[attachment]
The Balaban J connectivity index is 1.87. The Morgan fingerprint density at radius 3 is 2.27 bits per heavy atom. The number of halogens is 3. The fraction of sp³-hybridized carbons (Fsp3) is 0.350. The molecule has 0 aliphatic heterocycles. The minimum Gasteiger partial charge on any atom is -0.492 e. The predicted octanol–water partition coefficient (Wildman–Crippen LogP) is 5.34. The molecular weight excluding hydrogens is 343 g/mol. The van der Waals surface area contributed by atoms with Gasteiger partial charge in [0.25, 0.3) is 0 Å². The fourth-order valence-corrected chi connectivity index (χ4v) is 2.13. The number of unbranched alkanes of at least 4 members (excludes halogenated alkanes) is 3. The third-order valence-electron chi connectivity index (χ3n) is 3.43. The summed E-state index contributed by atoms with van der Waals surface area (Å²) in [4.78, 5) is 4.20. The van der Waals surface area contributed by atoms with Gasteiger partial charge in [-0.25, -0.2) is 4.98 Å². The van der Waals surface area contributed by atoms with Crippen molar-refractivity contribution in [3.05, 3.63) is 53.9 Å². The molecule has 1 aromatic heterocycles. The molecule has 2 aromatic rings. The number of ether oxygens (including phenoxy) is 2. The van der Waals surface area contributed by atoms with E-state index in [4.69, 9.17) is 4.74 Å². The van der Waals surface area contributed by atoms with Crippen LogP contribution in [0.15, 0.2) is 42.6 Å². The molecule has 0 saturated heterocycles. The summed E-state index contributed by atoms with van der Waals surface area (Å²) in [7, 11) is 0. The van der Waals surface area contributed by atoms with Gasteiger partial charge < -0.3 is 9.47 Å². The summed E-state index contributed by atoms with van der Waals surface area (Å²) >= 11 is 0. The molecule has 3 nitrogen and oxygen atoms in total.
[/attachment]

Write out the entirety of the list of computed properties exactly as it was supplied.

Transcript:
The Balaban J connectivity index is 1.87. The Morgan fingerprint density at radius 3 is 2.27 bits per heavy atom. The number of halogens is 3. The fraction of sp³-hybridized carbons (Fsp3) is 0.350. The molecule has 0 aliphatic heterocycles. The minimum Gasteiger partial charge on any atom is -0.492 e. The predicted octanol–water partition coefficient (Wildman–Crippen LogP) is 5.34. The molecular weight excluding hydrogens is 343 g/mol. The van der Waals surface area contributed by atoms with Gasteiger partial charge in [0.25, 0.3) is 0 Å². The fourth-order valence-corrected chi connectivity index (χ4v) is 2.13. The number of unbranched alkanes of at least 4 members (excludes halogenated alkanes) is 3. The third-order valence-electron chi connectivity index (χ3n) is 3.43. The summed E-state index contributed by atoms with van der Waals surface area (Å²) in [4.78, 5) is 4.20. The van der Waals surface area contributed by atoms with Gasteiger partial charge in [-0.25, -0.2) is 4.98 Å². The van der Waals surface area contributed by atoms with Crippen molar-refractivity contribution in [3.05, 3.63) is 53.9 Å². The molecule has 1 aromatic heterocycles. The molecule has 2 aromatic rings. The number of ether oxygens (including phenoxy) is 2. The van der Waals surface area contributed by atoms with E-state index in [4.69, 9.17) is 4.74 Å². The van der Waals surface area contributed by atoms with Crippen LogP contribution in [0.15, 0.2) is 42.6 Å². The molecule has 0 saturated heterocycles. The summed E-state index contributed by atoms with van der Waals surface area (Å²) in [7, 11) is 0. The van der Waals surface area contributed by atoms with Gasteiger partial charge < -0.3 is 9.47 Å². The summed E-state index contributed by atoms with van der Waals surface area (Å²) >= 11 is 0. The molecule has 3 nitrogen and oxygen atoms in total.